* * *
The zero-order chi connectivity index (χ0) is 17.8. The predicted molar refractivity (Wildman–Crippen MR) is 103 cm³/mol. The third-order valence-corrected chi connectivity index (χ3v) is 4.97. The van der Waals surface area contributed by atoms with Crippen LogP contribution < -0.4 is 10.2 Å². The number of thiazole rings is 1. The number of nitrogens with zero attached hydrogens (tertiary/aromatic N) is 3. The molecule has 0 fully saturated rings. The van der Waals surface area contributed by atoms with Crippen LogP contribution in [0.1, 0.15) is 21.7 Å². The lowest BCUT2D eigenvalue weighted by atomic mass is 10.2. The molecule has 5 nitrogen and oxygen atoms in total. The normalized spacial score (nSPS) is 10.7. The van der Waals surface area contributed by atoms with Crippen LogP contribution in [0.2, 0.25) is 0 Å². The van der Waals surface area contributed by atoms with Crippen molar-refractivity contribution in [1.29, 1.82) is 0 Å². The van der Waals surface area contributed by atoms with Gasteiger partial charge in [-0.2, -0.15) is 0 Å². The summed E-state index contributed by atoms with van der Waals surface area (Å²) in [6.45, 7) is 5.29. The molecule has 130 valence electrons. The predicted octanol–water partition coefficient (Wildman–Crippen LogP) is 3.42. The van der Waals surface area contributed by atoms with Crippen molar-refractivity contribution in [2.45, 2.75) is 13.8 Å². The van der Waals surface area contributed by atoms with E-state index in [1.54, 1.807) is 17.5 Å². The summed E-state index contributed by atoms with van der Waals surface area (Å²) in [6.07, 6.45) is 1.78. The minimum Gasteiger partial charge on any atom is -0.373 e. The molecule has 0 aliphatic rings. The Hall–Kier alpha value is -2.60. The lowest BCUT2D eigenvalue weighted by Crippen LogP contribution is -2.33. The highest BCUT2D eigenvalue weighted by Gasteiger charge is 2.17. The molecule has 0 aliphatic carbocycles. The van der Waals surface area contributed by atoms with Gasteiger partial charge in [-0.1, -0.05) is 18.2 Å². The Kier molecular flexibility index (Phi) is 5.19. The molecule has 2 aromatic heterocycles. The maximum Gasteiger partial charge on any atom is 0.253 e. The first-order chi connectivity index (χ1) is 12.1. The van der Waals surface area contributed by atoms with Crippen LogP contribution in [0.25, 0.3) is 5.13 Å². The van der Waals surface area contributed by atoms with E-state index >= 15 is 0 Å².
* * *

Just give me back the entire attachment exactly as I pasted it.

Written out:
The zero-order chi connectivity index (χ0) is 17.8. The predicted molar refractivity (Wildman–Crippen MR) is 103 cm³/mol. The third-order valence-corrected chi connectivity index (χ3v) is 4.97. The van der Waals surface area contributed by atoms with Crippen LogP contribution < -0.4 is 10.2 Å². The number of thiazole rings is 1. The number of nitrogens with zero attached hydrogens (tertiary/aromatic N) is 3. The molecule has 0 fully saturated rings. The van der Waals surface area contributed by atoms with Crippen LogP contribution in [0.1, 0.15) is 21.7 Å². The lowest BCUT2D eigenvalue weighted by atomic mass is 10.2. The molecule has 5 nitrogen and oxygen atoms in total. The normalized spacial score (nSPS) is 10.7. The van der Waals surface area contributed by atoms with Crippen LogP contribution in [0.2, 0.25) is 0 Å². The van der Waals surface area contributed by atoms with Crippen molar-refractivity contribution in [1.29, 1.82) is 0 Å². The van der Waals surface area contributed by atoms with Gasteiger partial charge in [-0.2, -0.15) is 0 Å². The summed E-state index contributed by atoms with van der Waals surface area (Å²) in [6.45, 7) is 5.29. The molecule has 130 valence electrons. The predicted octanol–water partition coefficient (Wildman–Crippen LogP) is 3.42. The van der Waals surface area contributed by atoms with Crippen molar-refractivity contribution in [2.45, 2.75) is 13.8 Å². The van der Waals surface area contributed by atoms with E-state index in [1.54, 1.807) is 17.5 Å². The summed E-state index contributed by atoms with van der Waals surface area (Å²) in [6.07, 6.45) is 1.78. The minimum Gasteiger partial charge on any atom is -0.373 e. The molecule has 0 aliphatic rings. The Hall–Kier alpha value is -2.60. The lowest BCUT2D eigenvalue weighted by Crippen LogP contribution is -2.33. The highest BCUT2D eigenvalue weighted by Gasteiger charge is 2.17. The molecule has 0 aliphatic carbocycles. The van der Waals surface area contributed by atoms with Gasteiger partial charge in [-0.1, -0.05) is 18.2 Å². The Kier molecular flexibility index (Phi) is 5.19. The molecule has 2 aromatic heterocycles. The maximum Gasteiger partial charge on any atom is 0.253 e. The first-order chi connectivity index (χ1) is 12.1. The van der Waals surface area contributed by atoms with Crippen LogP contribution in [0.25, 0.3) is 5.13 Å². The van der Waals surface area contributed by atoms with E-state index >= 15 is 0 Å².